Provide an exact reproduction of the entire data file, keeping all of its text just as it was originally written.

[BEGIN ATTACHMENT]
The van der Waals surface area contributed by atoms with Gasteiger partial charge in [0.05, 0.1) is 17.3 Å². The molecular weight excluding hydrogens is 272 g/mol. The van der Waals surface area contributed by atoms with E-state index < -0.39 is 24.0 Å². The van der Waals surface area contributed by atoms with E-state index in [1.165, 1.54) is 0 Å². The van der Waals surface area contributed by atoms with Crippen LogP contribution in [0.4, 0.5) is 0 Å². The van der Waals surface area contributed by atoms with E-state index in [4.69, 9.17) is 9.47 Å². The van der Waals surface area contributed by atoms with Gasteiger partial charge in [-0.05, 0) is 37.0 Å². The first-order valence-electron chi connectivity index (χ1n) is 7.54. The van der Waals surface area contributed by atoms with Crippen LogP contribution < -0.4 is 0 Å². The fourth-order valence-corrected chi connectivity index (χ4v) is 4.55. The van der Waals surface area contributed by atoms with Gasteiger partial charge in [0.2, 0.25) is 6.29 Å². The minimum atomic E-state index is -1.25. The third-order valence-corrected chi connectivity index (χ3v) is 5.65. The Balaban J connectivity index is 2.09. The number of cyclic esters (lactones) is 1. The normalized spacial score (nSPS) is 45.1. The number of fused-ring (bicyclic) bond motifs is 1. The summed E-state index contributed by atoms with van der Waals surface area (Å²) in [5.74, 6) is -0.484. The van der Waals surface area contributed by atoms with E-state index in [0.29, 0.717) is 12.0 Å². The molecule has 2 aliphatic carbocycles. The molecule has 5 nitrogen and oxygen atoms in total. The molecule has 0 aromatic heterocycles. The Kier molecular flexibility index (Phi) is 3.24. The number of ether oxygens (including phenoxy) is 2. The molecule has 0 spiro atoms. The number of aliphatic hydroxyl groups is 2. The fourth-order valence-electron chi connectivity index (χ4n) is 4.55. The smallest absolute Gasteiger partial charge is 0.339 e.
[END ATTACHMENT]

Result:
The van der Waals surface area contributed by atoms with Gasteiger partial charge in [0.05, 0.1) is 17.3 Å². The molecular weight excluding hydrogens is 272 g/mol. The van der Waals surface area contributed by atoms with E-state index < -0.39 is 24.0 Å². The van der Waals surface area contributed by atoms with E-state index in [1.165, 1.54) is 0 Å². The van der Waals surface area contributed by atoms with Crippen LogP contribution in [0.4, 0.5) is 0 Å². The van der Waals surface area contributed by atoms with E-state index in [4.69, 9.17) is 9.47 Å². The van der Waals surface area contributed by atoms with Gasteiger partial charge in [-0.05, 0) is 37.0 Å². The first-order valence-electron chi connectivity index (χ1n) is 7.54. The van der Waals surface area contributed by atoms with Crippen LogP contribution < -0.4 is 0 Å². The fourth-order valence-corrected chi connectivity index (χ4v) is 4.55. The van der Waals surface area contributed by atoms with Gasteiger partial charge in [0.2, 0.25) is 6.29 Å². The minimum atomic E-state index is -1.25. The third-order valence-corrected chi connectivity index (χ3v) is 5.65. The Balaban J connectivity index is 2.09. The number of cyclic esters (lactones) is 1. The normalized spacial score (nSPS) is 45.1. The number of fused-ring (bicyclic) bond motifs is 1. The summed E-state index contributed by atoms with van der Waals surface area (Å²) in [5.74, 6) is -0.484. The van der Waals surface area contributed by atoms with E-state index in [0.29, 0.717) is 12.0 Å². The molecule has 2 aliphatic carbocycles. The molecule has 5 nitrogen and oxygen atoms in total. The molecule has 0 aromatic heterocycles. The Kier molecular flexibility index (Phi) is 3.24. The number of ether oxygens (including phenoxy) is 2. The molecule has 0 spiro atoms. The number of aliphatic hydroxyl groups is 2. The fourth-order valence-electron chi connectivity index (χ4n) is 4.55. The smallest absolute Gasteiger partial charge is 0.339 e.